desk (no capital D), as he is known on the Internet, is a U.K. fighting game expert. He seems to be able to break games, like Capcom’s Tekken X Street Fighter, with the great of ease, finding bugs and glitches (some game-breaking ones, in fact) that not even professional QA departments can find. Observe:
Even so, he’s got his own blog that details the process by which he did these combos (highly impractical or interesting in some rather bizarre ways) and how he discovers them. Honestly, it’s rather fascinating to watch someone who has such an in-depth knowledge of how these games work. I don’t know what he does in real life or anything; I’m only familiar with the Internet persona, but the fighting game community (the FGC) has embraced his videos with open arms.
In addition to playing arcade-style game like this, exploiting the game and creating the coolest combos possible, desk also creates his own music. Playing with the arcade joystick, as well as playing bass guitar, apparently complement each other well. He’s been in a number of bands (not well known, obviously) including Calciusrepton (a two man bass/drums band), Project Dolphin (Japanese video game inspired jazz fusion – seriously, I love it), and also creates his own music through what sounds like a few different kinds of chiptune-soundalike synthesizers. Maybe they’re the real thing, but they sound slightly different from chiptune that purports to be from a certain kind of video game system. Whether they were created by a need to have music for his combo videos on Youtube or otherwise, they’re obviously interesting and worth covering. Hence, the EP (or extended play, not really a full album) that we’re discussing today.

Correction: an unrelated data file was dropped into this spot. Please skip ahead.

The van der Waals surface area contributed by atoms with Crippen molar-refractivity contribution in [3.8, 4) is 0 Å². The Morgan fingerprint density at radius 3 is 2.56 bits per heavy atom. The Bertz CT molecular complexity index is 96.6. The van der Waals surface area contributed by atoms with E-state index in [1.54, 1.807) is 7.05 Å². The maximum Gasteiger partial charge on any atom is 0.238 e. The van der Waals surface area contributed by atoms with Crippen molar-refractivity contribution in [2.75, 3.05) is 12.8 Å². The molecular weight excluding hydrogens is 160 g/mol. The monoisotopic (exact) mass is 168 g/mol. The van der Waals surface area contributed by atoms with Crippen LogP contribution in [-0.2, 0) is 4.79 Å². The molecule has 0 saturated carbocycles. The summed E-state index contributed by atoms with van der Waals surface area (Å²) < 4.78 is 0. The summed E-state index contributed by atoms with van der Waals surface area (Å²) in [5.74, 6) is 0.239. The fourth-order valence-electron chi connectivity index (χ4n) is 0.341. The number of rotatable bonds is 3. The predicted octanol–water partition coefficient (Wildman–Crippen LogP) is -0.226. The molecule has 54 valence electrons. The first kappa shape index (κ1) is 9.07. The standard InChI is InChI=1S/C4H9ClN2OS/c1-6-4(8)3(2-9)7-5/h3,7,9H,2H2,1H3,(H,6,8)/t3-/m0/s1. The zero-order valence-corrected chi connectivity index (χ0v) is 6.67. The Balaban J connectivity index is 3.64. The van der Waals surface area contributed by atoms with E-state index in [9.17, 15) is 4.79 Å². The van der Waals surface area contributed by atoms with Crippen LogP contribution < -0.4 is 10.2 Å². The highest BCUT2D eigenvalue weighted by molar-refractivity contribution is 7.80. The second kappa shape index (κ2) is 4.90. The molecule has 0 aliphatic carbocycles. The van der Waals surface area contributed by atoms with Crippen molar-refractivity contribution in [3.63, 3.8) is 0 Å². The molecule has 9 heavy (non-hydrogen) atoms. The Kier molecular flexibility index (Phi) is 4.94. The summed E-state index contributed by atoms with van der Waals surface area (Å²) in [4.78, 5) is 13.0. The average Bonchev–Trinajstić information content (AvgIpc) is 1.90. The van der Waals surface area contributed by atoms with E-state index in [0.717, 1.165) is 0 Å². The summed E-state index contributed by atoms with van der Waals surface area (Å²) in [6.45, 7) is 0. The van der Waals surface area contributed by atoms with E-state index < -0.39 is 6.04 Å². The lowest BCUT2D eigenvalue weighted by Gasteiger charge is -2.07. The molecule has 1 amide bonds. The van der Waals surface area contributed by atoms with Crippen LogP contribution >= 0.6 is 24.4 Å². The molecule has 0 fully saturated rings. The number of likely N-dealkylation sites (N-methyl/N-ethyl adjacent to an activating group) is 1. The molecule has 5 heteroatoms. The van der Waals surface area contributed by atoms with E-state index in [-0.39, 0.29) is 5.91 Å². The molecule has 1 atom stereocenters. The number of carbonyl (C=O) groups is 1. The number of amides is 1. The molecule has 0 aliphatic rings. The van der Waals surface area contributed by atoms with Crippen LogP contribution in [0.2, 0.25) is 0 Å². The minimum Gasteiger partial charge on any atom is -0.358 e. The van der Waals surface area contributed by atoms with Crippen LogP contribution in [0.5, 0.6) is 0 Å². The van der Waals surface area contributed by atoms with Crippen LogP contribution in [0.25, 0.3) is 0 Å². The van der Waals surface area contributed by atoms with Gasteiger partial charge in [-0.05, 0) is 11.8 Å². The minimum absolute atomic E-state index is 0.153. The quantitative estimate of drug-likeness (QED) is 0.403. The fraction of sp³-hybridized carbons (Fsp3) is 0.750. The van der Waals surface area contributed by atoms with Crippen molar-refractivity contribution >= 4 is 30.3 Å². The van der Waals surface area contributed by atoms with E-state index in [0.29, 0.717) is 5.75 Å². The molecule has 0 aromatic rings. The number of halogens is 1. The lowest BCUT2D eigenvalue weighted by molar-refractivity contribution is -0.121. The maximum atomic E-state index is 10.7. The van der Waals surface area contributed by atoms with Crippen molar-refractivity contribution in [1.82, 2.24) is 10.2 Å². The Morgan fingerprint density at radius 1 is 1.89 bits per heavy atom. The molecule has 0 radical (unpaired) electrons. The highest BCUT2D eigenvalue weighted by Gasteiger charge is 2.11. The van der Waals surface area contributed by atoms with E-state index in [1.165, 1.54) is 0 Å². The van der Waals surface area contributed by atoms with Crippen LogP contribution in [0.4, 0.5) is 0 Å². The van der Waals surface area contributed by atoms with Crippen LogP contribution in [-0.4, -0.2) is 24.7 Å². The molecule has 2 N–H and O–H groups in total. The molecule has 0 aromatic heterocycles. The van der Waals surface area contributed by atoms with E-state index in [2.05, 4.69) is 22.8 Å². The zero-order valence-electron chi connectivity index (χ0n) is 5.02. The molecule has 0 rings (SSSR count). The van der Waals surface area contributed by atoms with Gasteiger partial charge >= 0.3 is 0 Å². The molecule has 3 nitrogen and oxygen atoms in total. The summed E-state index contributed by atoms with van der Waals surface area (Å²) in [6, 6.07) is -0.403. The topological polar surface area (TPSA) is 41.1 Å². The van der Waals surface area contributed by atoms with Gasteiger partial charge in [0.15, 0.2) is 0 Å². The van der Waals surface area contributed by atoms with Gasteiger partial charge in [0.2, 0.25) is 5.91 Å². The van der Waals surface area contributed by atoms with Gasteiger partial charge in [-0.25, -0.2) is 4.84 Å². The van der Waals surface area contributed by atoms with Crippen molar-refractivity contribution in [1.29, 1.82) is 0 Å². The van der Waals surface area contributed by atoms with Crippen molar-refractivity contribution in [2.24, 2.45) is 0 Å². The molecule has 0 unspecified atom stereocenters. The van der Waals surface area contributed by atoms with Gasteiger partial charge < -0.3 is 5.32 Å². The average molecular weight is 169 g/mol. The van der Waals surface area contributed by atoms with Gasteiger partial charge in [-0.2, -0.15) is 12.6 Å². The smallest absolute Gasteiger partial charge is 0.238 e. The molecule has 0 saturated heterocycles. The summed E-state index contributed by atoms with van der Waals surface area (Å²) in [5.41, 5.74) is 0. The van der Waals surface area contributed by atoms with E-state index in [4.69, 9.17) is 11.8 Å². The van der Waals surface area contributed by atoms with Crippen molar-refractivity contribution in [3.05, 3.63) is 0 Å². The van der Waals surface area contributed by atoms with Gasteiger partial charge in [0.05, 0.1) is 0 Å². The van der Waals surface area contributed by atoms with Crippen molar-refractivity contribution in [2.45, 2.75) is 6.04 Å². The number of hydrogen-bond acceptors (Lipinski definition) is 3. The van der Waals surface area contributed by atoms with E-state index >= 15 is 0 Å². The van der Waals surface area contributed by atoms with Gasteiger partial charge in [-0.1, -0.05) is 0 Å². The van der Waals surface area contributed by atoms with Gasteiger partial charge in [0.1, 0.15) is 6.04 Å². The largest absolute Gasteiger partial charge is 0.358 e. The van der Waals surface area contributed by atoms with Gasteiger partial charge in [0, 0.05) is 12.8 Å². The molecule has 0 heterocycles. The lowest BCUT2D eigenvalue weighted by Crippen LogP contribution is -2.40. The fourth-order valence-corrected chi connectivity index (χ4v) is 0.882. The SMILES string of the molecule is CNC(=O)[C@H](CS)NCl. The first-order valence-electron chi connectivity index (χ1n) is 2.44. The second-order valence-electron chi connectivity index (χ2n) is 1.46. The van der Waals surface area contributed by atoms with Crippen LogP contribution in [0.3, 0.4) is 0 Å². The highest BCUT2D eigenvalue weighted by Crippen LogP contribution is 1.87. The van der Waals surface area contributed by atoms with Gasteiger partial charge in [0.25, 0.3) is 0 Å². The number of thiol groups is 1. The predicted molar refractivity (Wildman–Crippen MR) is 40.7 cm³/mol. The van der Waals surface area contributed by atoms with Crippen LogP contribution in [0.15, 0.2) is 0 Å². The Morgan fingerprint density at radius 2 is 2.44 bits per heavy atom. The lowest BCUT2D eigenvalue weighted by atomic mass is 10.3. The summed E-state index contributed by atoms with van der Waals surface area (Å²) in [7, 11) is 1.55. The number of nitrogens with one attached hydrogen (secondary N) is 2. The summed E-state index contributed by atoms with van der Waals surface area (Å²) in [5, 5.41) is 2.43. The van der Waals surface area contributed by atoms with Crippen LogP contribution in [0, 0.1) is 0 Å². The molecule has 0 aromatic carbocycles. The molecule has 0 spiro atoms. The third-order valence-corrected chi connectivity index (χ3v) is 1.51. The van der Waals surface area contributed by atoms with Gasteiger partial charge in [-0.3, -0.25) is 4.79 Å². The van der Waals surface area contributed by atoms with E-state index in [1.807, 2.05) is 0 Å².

mega, for me, is really awesome. I wish desk would release a full album of this kind of music. I’m pretty sure it’s Megadrive/Genesis chiptune, if I’m not mistaken (I’m sure someone could correct me), and that sound processor has always had a unique feel in contrast to, say, the dual soundboard of the Super Nintendo. It’s different from what I know well, but in this case different is good! Since we’ve only got four songs total, I suppose I can cover this track by track.
Given desk’s background in music, you’d expect something laid back and forceful, with a little backbeat on the side. poleovermania starts out with a relative stable beat, which is then overlayed with various sections that sound like a bass guitar, or the best approximation that chiptunes can create of a bass and rhythm guitar. I like the relaxed pace; in a lot of cases, chiptune artists are really electronica, trying to create dance music within the constraints of particular instruments, but this sounds much more like a unique throwback that takes equal portions Genesis game and jazz fusion mixture.